Keeping Your Colorectal Cancer Screening Options Open

New guidelines offer a variety of screening tests for colorectal cancer, some of them noninvasive.
AFTER AMANDA HOUSTON WAS diagnosed with colon cancer at the age of 34 in 2013, her mother made an appointment for her first colonoscopy at age 60 — a full 10 years after oncologists generally recommend that patients start regular screening for colorectal cancer. Houston’s mother turned out to also have the disease, but her cancer was in a far more advanced stage, requiring surgery and 12 rounds of chemotherapy. Houston, a human resources professional in Fargo, North Dakota, was treated successfully with surgery alone.

Both mother and daughter are now clear of the disease, but the difficult experience has turned Houston into a proponent of regular screening for colorectal cancer. “I really don’t know why my mother put it off,” Houston says. “If she had been screened at 50, maybe her cancer would have been prevented or caught at a much earlier stage.”

Colorectal cancer screening is becoming easier and more accessible, thanks to updated federal guidelines implemented in the summer of 2016. The guidelines were issued by the United States Preventive Services Task Force (USPSTF), which makes health care recommendations that insurers consult when determining which procedures they will cover. The new guidelines, an update of 2008 recommendations, embrace a variety of screening tests beyond colonoscopy, some of which are noninvasive and easy to perform at home.

That’s important, because many resist colonoscopy due to its downsides, which include the need to fast and clear out your digestive system beforehand, and to be put under with sedation or general anesthesia for the test itself. About a third of eligible adults have never been screened for colon cancer, according to data collected by the USPSTF, and the agency estimates that 134,000 people were diagnosed with the disease in 2016 and 49,000 lost their lives to it. Yet several studies have demonstrated that colonoscopy and the other colon cancer screening tests have reduced the number of deaths attributable to the disease. The tests are important for everyone eligible, regardless of prior cancer status.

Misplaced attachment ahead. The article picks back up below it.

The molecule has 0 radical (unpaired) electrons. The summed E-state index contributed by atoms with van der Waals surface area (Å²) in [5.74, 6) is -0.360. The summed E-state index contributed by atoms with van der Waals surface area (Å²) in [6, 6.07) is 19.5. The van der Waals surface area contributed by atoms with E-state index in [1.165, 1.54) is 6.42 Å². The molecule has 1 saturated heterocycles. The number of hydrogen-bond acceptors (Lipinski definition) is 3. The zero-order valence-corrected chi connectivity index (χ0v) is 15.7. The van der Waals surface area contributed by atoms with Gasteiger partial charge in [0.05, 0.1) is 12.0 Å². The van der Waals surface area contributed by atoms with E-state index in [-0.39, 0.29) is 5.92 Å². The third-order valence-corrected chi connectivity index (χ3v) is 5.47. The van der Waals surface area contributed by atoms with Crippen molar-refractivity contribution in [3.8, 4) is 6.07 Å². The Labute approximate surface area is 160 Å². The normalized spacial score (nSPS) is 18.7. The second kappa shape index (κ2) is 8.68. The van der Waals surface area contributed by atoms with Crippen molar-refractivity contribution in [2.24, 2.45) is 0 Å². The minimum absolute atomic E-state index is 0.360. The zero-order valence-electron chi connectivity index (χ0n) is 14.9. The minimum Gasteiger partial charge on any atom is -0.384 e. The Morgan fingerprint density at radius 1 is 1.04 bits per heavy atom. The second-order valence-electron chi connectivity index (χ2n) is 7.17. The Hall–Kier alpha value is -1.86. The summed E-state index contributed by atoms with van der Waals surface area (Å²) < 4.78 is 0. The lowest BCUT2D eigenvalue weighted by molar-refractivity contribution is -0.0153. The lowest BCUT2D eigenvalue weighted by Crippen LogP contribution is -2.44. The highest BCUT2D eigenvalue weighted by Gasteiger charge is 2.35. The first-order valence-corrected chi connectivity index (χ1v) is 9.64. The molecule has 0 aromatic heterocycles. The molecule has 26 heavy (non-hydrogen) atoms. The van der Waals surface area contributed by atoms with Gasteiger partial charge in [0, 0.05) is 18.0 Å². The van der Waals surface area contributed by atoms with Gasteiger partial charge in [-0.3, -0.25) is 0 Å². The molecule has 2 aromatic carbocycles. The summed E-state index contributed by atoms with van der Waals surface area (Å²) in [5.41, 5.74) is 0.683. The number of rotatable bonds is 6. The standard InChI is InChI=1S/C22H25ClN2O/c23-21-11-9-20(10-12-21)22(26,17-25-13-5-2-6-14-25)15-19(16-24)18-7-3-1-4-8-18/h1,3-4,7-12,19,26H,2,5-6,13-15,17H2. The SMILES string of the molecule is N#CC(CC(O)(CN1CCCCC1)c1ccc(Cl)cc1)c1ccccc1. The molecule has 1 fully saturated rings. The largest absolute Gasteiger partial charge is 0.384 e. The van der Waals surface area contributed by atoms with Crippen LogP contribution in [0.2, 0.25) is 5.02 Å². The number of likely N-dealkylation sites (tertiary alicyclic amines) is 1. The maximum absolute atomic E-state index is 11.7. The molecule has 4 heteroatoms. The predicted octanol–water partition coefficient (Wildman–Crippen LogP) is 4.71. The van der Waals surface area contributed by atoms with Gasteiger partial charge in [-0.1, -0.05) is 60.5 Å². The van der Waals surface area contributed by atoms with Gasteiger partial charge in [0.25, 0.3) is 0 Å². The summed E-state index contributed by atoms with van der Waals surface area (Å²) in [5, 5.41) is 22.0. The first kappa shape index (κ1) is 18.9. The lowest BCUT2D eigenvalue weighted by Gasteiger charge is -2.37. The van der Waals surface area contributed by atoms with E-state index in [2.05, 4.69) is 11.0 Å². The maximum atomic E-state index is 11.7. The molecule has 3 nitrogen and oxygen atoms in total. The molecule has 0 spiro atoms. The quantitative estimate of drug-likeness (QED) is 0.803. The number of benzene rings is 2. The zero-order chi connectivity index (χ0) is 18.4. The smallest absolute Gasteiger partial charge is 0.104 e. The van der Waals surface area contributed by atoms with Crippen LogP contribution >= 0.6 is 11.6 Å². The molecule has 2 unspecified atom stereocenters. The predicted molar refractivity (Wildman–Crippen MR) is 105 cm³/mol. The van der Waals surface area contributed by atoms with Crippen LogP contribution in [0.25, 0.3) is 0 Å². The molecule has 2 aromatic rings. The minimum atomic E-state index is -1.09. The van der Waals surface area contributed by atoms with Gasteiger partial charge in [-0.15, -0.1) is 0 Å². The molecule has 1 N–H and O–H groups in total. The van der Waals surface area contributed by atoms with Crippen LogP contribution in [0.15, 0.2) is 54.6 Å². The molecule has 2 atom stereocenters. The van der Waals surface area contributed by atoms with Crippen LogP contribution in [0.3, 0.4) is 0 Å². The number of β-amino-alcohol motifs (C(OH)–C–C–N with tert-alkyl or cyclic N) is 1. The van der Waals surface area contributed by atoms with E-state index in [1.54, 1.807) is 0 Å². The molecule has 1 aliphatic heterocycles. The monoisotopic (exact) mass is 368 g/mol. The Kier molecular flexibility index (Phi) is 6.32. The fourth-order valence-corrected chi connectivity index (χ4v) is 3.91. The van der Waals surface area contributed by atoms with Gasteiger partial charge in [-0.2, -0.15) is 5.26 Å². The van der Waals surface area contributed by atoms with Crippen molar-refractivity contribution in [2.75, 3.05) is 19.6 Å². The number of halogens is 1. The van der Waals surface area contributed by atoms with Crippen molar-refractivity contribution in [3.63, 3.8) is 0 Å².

“I don’t care which test you get, I just want you to be screened,” advises John Marshall, M.D., director of the Ruesch Center for the Cure of Gastrointestinal Cancers at Georgetown University. The new guidelines, he adds, “should further close the gap and increase the participation of people” who are eligible for colorectal screening but have not yet opted for it.

The revised USPSTF guidelines award “A” grades to six colorectal screening tests and one combination of two of the methods for people between the ages of 50 and 75. Three of the strategies are at-home stool-based tests. Two of those tests, guaiac-based fecal occult blood test (gFOBT) and fecal immunochemical test (FIT), are designed to find blood in the stool, which can be an early sign of precancerous polyps or cancer. Patients who test positive would then be sent for colonoscopies to finalize the diagnosis.

Talk about this article with other patients, caregivers, and advocates in the Colorectal Cancer CURE discussion group.
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